If you're like me, there's about a hundred million broken crayons in all types of containers here and there around your art room or your house. You can't bear to throw them out, because you think one day you'll get around to making something with them. Well, today's the day! Here is everything you ever wanted to know about making crayons, but were afraid to ask;
1. Put the broken crayons in a tub or sink.
2. Fill with warm water.
3. After a short period of time, maybe about 15 minutes, the crayon wrappers will come right off.
4. Save the wrappers and dry them for use in collage, or make paper pulp with them.
5. You could actually skip this step, but I like to sort my broken crayons in an egg carton before I put them in the baking tray. This is just to get a supply started that I can keep adding to as the crayons are melting in the oven. That way, I am ready with more broken crayons already sorted for the next round. Plus, I just like to sort. :) The thing I love the most about these crayons are that they are diversity in a square! Color families live harmoniously together in one square block. Regular crayons, metallic, construction, glitter, different tints and shades, melting and molding together to make one beautiful crayon. They are actually a feast for the eyes; to behold a box of them makes my students gasp. They all say they look good enough to eat, and they do, but I don't recommend it. :)
6. To make these cool square crayons, use a silicone brownie bite pan, found in any craft store's cake decorating section. And yes, you can use any silicone tray with fun shapes for a different type. The square ones are perfect for the art classroom, because they have several applications; rubbing for textures, filling in large spaces, rubbing out shapes of things and then going over with paint or watercolor markers, and using the corners for making thinner lines. Spray the pan with baking spray (if you skip this step, it's okay, you'll still be able to get them out of the pan).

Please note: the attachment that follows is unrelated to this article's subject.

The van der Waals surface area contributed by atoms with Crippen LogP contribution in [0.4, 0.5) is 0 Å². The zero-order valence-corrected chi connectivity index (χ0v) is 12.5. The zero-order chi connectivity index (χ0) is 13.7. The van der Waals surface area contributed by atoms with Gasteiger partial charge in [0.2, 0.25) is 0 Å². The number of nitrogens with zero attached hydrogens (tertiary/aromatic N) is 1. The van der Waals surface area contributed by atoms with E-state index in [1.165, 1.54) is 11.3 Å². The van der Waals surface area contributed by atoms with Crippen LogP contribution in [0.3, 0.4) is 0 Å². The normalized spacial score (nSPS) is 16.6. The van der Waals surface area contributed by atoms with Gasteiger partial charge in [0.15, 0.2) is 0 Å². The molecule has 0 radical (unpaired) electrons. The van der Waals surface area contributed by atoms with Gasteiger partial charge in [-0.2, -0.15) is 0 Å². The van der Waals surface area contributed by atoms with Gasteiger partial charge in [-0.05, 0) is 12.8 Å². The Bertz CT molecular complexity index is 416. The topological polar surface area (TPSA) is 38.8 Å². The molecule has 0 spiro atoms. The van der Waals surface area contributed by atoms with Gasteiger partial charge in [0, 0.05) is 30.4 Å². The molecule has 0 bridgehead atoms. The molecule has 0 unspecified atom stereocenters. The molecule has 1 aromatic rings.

7. Bake at 250 degrees for about 30 minutes. I like to put mine on an old baking sheet so that it makes it easier taking the molten squares out of the oven. Let cool and harden.
8. Pop out of pan and behold your little masterpieces!
9. Hold so that the wide flat edge of the crayon sits flat on the paper and rub. Give as gifts and they're great for student incentives. If you have any other tips or tricks with making crayons, please let me know! I would love to hear your ideas. And the next time you feel like having a meltdown, grab some broken crayons and make it a productive one! :)
* I would like to thank my fellow art teachers in Humble I.S.D. for sharing this *recipe* with me.